Join our newsletter and get a free copy of "Maximizing Your Minerals"

Discover how you can:

  • Negotiate the best lease for your minerals
  • Understand how the oil companies work
  • Prevent costly mistakes

*Your information will not be shared with others.

Chesapeake ‘Force Majeure’ Gas Lease Case In New York

by Kenneth E. DuBose on April 9, 2012

Chesapeake and StatoilHydro’s landowner court case in New York is now going to both federal court and arbitration. The case is over whether or not a state moratorium on hydraulic fracturing is sufficient to declare “force majeure”. Chesapeake acquired leases covering thousands of acres in New York at low prices. Many leases signed before the Marcellus rush included lease bonuses of just $3 per acre. When you consider bonuses that have reached above $5,000 per acre in the better portions of the play, you begin to understand why Chesapeake will fight to hold its current leases. If the company is forced to re-lease, it will potentially cost billions of dollars.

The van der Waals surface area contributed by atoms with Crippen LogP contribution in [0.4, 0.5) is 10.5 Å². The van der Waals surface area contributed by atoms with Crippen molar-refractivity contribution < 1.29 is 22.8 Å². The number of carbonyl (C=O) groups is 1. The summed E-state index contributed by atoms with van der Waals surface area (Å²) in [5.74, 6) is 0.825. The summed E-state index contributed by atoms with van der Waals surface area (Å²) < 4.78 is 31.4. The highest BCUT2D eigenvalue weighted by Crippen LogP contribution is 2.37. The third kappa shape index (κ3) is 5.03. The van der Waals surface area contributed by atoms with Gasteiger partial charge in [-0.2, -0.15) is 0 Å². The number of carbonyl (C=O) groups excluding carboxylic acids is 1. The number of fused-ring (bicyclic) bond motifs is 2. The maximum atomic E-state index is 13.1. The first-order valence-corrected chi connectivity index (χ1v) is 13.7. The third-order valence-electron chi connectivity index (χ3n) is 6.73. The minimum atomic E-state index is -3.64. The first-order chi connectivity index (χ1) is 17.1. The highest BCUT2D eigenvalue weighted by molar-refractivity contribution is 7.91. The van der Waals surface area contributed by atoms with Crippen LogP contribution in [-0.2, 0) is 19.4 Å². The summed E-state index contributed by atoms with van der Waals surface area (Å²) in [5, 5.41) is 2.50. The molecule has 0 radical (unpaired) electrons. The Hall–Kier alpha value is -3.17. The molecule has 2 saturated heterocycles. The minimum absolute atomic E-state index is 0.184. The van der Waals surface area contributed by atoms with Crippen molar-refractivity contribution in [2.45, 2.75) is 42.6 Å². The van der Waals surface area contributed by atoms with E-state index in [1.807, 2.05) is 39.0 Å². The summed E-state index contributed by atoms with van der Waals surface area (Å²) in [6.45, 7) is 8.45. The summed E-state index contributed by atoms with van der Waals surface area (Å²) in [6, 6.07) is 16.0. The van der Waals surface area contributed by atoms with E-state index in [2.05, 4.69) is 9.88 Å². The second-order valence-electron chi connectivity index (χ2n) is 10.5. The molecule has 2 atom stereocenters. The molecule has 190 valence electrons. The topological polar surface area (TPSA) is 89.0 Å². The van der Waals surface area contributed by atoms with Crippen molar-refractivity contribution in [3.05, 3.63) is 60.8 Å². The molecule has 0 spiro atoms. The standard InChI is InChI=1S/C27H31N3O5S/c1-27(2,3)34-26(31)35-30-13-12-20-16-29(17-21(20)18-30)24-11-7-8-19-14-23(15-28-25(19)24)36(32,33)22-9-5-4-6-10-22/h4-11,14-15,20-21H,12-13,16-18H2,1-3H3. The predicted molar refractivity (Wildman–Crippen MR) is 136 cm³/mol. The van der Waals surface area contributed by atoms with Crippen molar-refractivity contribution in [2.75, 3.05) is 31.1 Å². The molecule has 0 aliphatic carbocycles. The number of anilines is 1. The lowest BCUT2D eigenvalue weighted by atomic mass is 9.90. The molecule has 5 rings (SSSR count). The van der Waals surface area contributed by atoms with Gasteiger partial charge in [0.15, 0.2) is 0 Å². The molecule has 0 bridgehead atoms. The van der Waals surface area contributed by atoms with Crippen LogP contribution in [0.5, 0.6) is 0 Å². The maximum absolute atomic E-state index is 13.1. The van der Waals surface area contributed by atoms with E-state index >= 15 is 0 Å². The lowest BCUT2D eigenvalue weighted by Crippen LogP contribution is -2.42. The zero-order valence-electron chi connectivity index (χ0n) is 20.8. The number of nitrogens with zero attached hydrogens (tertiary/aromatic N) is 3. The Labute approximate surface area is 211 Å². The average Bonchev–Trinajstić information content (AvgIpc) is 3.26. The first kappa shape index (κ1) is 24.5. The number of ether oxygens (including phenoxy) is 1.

The first lawsuits were filed in April of 2011 and more followed. In one case, all but 2 of the 150 leases will be going to arbitration. The leases signed included an arbitration clause. Be sure you’re prepared to go to arbitration if you sign a lease with an arbitration clause. Many landowners were hoping the limits of force majeure would not fall within the scope of their arbitration clause, but the judge ruled it does.

Now, the landowners will choose an arbitrator, Chesapeake will choose an arbitrator, and the arbitrators will choose an arbitrator. Any decision must be unanimous between the three. That makes negotiations difficult.

On the landowners side, there are 32 leases in a separate case that will be going to federal court. The leases lack an arbitration clause and there should be a judgement before the end of 2012. If the courts side with the landowners, the other landowners will have much more negotiating power in arbitration. If the courts side with Chesapeake, it will be difficult to negotiate much in arbitration…..

Force Majeure – unforeseeable circumstance that prevents someone or an entity from fulfilling a contract

Previous post:

Next post: